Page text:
Whatever, I had other demands on my time and a lot more to learn, but I will always regret having missed an opportunity to help the Afghan deminers back then.
Over the four years to 2000, the most common request I had from Afghan deminers was for genital protection. From the accident record I knew that severe genital injury did occur more often in Afghanistan than in other countries, probably because Afghan deminers often squat rather than kneel to excavate, as shown in the trial pictures above and in the picture below.
WIth no body armour, this man has turned sideways when squatting to avoid presenting his genitals to the worst of any blast. My Mk3 apron design with no straps was intended to allow the deminer to either kneel or squat face on to the working area with the apron hanging to the ground in front of him, so protecting thighs and genitals. But there was no sign of the Afghans being given frontal armour at that time. At close to $400 each, giving each man body protection was considered too expensive.
However, genital protection was the deminers' priority and could be low cost. Wanting to protect the femoral arteries as well as the genitals, I could not suggest wearing the 'cup' or 'box' used in some sports, so I improvised two simple designs of genital protectors made using 5mm polycarbonate sheet.
One was designed to be worn inside the trousers (held in place by the trousers) and one to be worn outside (held on the belt). The inside version was actually more comfortable but 'one-size' definitely did not fit all. Attaching to the belt gave more leeway in making one size fit all, but even that design was not comfortable for everyone. These genital protectors provide the same level of protection as that provided by blast visors, so are a lot better than nothing. Twenty were made for an Afghan group but I don't know whether anyone is wearing them now.
Deminers in several countries had told me that blast visors were too hot and uncomfortable to wear for long periods. They were said to distort vision, give the wearer a headache and steam up on cold mornings. I had worn them a lot so I knew that, when properly adjusted, they could be comfortable and I had no problem seeing through my own visors, but I had to agree that the lack of airflow behind them did feel claustrophobic. I have tried several ways to overcome this over the years, and one of these was to attach visor material to the armour rather than the wearer's head. This allowed the wearer to have a flat piece of polycarbonate to look through (the chest-mounted visor was cold-pressed so had a flat front) and left the head unencumbered.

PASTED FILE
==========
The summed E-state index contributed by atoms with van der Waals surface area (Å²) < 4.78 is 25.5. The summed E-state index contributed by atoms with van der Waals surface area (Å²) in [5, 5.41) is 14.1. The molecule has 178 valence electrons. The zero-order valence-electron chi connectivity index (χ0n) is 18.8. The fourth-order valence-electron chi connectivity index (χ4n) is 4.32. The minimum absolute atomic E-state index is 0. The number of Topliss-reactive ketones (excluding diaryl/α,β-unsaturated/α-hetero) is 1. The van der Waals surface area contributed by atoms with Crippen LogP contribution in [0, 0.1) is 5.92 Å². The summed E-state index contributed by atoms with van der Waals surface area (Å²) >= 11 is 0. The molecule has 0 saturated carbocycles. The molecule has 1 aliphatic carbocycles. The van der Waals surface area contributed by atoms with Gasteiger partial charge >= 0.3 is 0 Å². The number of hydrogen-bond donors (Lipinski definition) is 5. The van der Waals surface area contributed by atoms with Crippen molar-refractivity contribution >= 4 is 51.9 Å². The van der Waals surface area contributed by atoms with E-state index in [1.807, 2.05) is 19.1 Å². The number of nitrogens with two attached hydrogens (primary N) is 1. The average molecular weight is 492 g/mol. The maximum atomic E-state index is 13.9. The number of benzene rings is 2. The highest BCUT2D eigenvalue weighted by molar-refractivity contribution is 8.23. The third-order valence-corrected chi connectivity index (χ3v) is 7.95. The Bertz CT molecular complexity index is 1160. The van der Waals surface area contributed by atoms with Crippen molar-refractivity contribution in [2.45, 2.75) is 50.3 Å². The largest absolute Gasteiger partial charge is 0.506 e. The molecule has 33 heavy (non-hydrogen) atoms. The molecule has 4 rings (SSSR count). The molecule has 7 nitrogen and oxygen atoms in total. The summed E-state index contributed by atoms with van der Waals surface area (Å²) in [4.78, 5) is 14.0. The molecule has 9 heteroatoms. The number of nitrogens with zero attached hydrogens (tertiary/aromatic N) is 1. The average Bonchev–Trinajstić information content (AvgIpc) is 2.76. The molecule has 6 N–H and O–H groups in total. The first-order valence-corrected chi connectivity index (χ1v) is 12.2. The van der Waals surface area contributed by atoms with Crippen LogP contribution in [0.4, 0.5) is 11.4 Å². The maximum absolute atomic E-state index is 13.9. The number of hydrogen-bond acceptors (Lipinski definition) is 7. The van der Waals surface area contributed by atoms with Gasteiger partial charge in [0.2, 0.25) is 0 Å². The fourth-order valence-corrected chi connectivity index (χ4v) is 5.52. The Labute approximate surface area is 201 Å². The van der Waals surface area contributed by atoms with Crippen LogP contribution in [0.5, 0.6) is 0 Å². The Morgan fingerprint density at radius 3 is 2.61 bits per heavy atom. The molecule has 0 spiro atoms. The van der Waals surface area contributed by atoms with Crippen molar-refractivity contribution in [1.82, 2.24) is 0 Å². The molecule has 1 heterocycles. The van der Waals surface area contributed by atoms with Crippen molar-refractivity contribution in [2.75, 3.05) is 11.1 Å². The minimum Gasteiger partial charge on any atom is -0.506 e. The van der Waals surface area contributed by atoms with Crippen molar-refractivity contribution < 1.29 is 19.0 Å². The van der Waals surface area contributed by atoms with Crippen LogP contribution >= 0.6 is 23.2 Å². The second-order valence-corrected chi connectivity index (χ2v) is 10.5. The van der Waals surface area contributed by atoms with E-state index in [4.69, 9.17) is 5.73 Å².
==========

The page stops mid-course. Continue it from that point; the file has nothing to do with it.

I tried several variants like the one shown above. It was necessary to use more polycarbonate material so that the face was protected whichever way the wearer moved his head. Trying them myself (a good rule) I found that the greater distance from the eye to the visor material made it more difficult to see through and the flat face frequently reflected the sun and blinded me. I tried sun-tints and reducing the size but I would not have wanted to wear it myself, so I rejected the idea.
It was almost a decade before the people who made my first armour designs in Africa asked me to come up with a new design because the armour they were making was not selling well. I may not have been the best person to ask, but I was the only one who would be cost-free. As a result, I made two more armour designs, one in 2009 and one in 2011.
My untidy domestic garage is my workshop and it has never been well equipped. I drew sketches, made paper templates and dusted off my massive old sewing machine (since donated to the charity 'Tools for Self Reliance' because I really will never make armour again) and set to work.
By that time, the range of demining aprons being made and sold around the world was extensive. Many of them were complicated, including genital and thigh protection but there was no evidence that they prevented injury any better in accidents. In fact, the accident record still showed that heavy or complicated protection was often laid aside when supervision was lax. So I designed new aprons that fell in between the full frontal coverage offered by my first simple designs and the more popular 'good looking' designs of others.
Remembering my Afghan friends, my Mk4 above included an optional soft genital protection flap that folded inside the cover when not wanted. Whether or not the genital protection was used, the flap over the groin could be folded up (held with Velcro) when walking around.